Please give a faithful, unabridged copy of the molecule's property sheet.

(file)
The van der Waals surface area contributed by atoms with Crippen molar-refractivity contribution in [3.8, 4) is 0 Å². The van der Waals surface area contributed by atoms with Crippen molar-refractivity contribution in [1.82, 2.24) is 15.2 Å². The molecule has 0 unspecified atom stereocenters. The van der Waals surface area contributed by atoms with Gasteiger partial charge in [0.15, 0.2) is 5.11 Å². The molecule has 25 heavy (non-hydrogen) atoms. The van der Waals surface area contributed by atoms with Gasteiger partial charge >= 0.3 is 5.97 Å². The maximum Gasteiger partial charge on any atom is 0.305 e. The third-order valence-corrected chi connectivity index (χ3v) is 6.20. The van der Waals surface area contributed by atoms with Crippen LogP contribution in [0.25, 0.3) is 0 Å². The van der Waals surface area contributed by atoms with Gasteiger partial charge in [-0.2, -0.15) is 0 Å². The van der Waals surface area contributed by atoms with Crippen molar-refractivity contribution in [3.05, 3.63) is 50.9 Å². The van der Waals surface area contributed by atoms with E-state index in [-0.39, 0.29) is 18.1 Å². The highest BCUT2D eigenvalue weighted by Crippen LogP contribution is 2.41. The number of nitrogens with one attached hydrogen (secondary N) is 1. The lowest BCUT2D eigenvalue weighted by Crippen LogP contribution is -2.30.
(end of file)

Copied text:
The van der Waals surface area contributed by atoms with Crippen molar-refractivity contribution in [3.8, 4) is 0 Å². The van der Waals surface area contributed by atoms with Crippen molar-refractivity contribution in [1.82, 2.24) is 15.2 Å². The molecule has 0 unspecified atom stereocenters. The van der Waals surface area contributed by atoms with Gasteiger partial charge in [0.15, 0.2) is 5.11 Å². The molecule has 25 heavy (non-hydrogen) atoms. The van der Waals surface area contributed by atoms with Gasteiger partial charge >= 0.3 is 5.97 Å². The maximum Gasteiger partial charge on any atom is 0.305 e. The third-order valence-corrected chi connectivity index (χ3v) is 6.20. The van der Waals surface area contributed by atoms with Crippen LogP contribution in [0.25, 0.3) is 0 Å². The van der Waals surface area contributed by atoms with Gasteiger partial charge in [-0.2, -0.15) is 0 Å². The van der Waals surface area contributed by atoms with Crippen molar-refractivity contribution in [3.05, 3.63) is 50.9 Å². The van der Waals surface area contributed by atoms with E-state index in [-0.39, 0.29) is 18.1 Å². The highest BCUT2D eigenvalue weighted by Crippen LogP contribution is 2.41. The number of nitrogens with one attached hydrogen (secondary N) is 1. The lowest BCUT2D eigenvalue weighted by Crippen LogP contribution is -2.30.